I came across the Jingle Bell Run last year like I did the Race for the Cure—by chance. I think I was listening to the car radio (WARM 106.9, all Christmas music, all the time, from Thanksgiving through December 25), and I heard the DJ mention it. So I looked it up on the internet, and there it was—5K, fundraiser for the Arthritis Foundation, in the heart of downtown Seattle. Seemed like a festive thing to do!
Because the charity was the Arthritis Foundation, which I felt an affinity for since my grandmother had suffered terribly from arthritis, I made a bit of an effort at fundraising, sending an email to a rather long mailing list of friends far and near. But I think only my mother and I actually contributed—my sister probably meant to, but I don’t think she got around to it. No one else even responded. And I was the one feeling guilty for bothering them! I hate fundraising.
Still, despite my paltry success at raising money, I was inspired to make this a fun event, so I decided I needed a Christmassy running outfit. So off to Target I went. I got lucky, finding a red and white Adidas-style track suit (red jacket and pants with white stripes down the arms and legs), which I felt would give a Santa-like vibe but yet still be appropriate for running. Hat and gloves should have been easy, but in fact I spent quite a bit of time (and an excess of money) on potential red and white/cream possibilities from Target and later Macy’s, before settling on a red polar fleece cap and fluffy cream-colored gloves and scarf. Lorraine from my office was kind enough to make me a pompom to top off the hat in style! (Hopefully I will be able to find everything back for the 2007 run!)
The morning of the race mother and I were in downtown Seattle good and early. Long before any stores were open, and seemingly a bit before many of the runners had arrived, we found a spot in the parking garage and wandered our way into Westlake Center. Once I located the registration and check-in areas, the quiet and solitude dissipated, as I found myself surrounded by runners and walkers, many dressed in red and even a lot of Santa caps, antlers, and elf costumes! I passed the extra time by standing in a very long line for the women’s restroom, and standing in not quite as long a line at Starbucks for a pre-race latte.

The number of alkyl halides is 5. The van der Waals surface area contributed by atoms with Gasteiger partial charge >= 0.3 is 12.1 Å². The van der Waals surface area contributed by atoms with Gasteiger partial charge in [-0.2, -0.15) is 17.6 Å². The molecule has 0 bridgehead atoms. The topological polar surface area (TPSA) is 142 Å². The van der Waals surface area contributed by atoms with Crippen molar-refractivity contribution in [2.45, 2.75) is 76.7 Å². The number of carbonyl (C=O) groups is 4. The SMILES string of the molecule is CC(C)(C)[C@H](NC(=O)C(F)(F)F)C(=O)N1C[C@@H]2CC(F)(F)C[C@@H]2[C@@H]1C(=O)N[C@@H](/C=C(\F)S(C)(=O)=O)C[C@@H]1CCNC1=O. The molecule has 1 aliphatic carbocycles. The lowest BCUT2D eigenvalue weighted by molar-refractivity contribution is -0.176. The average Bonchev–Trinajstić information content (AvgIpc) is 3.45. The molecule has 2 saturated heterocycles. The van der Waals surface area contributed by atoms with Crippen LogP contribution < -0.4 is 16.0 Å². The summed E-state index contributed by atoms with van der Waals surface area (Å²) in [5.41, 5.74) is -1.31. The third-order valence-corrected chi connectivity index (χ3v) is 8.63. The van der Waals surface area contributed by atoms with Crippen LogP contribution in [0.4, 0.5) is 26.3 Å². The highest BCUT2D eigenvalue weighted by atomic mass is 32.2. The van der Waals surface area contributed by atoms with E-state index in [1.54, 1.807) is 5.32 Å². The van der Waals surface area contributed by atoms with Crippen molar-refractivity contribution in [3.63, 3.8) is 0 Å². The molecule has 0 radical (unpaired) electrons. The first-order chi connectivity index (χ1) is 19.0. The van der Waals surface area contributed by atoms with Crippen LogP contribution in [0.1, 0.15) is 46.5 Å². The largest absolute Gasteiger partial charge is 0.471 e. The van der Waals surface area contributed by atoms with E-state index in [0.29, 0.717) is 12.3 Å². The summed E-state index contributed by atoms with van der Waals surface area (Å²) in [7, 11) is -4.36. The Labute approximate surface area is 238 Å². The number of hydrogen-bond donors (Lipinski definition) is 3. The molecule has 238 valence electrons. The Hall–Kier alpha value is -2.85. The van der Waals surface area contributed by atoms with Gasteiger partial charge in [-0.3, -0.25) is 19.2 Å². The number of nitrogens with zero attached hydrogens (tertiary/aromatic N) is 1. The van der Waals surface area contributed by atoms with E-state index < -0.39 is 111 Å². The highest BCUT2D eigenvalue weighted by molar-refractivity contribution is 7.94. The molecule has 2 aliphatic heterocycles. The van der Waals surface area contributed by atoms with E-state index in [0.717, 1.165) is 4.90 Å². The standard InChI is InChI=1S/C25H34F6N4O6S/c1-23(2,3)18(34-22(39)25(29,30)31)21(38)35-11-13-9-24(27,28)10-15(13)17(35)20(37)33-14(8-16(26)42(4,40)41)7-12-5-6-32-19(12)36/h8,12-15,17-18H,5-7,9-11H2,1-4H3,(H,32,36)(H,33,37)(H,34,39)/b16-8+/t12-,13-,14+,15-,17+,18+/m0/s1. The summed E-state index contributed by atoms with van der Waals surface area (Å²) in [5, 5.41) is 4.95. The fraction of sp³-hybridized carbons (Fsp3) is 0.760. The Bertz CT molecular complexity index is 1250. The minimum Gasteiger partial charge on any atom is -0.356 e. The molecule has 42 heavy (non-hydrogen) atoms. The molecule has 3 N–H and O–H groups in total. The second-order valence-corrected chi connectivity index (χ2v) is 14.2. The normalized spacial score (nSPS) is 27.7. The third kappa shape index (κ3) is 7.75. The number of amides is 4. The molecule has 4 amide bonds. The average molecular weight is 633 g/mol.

The upper levels at Westlake Center offered a nice view of the holiday decorations below, and the cheerful mob of Santa-garbed runners. As race time neared, I made my way into the crowd and toward the start line. I say toward the start line, because I was certainly nowhere near it. I think the top runners got to go to the front, but among the rest of us there was no attempt to separate the runners from the walkers, or divide up the pace categories as in the Race for the Cure. When the starting gun went off, there was a large shuffle in the direction of the start line—I am quite sure that it took five or even ten minutes before I actually crossed the starting line. And even then there was no running—the shuffle turned into a jogging walk, until eventually I was able to develop some kind of a pace.
That is undoubtedly why, even though I felt like I was running quite hard and fairly fast through most of the race, I saw that the time clock was well over 30 minutes before I approached. I knew that this was true, so I disregarded the clock and don’t even know my time anymore.
There were more important things to worry about, anyway. I had decided that this run would be a good opportunity for a fun Christmas photo to make Christmas cards to send to the few people that I send cards to. So I had my mother stationed at the finish line for a photo opportunity. But this was our first real try at race photography (except for the Dog Day Dash, which was a much smaller event), and we completely underestimated the mobs of people that would interfere with the finish line. Not to mention the trickiness of a digital camera which takes several seconds to record a picture—seconds in which a runner can enter and leave the picture frame before the photo is captured! I don’t think my mother even manage to see me at the finish line, let alone photograph me. Then, after crossing the finish line, there was an extremely frustrating period of trying to find her in the mobs, as we had not adequately designated a meeting point.
After meeting up and exchanging angry words and recriminations, we (and by “we” I mean “I”) decided that there was nothing to do but re-stage the finish and take the pictures we had missed. I determined then—which has served us well in future races—that the best place to take pictures is prior to the finish gates, where there are less bystanders to interfere with the shots. So I stationed my mother on the side of the street, walked another block back into the course, and ran it again. And again. And again…. Until we had several possible shots, at least one of which I deemed acceptable for a Christmas card photo. (The caption for my Christmas card was “I hear there’s a One-Day Sale at Macy’s!”)
By that time the race finishers had dwindled—even the walkers were finishing—and it was time to leave. The nice thing about most races is that they start fairly early in the morning, and so it’s still early when you are done. Still early enough for—breakfast! We escaped downtown and headed back to Wedgwood to the Sunflour Café, calling Gretchen along the way and inviting her to meet us there.
Another nice thing about races is that you feel like you have earned yourself a good breakfast. So I tucked into a smoked salmon omelet and a side of delicious thick-cut bacon with gusto and only a little guilt.
Later, before I took off my Santa suit, I posed with Nissa on the deck… we tried to get her to wear a set of reindeer antlers, but she didn’t want to!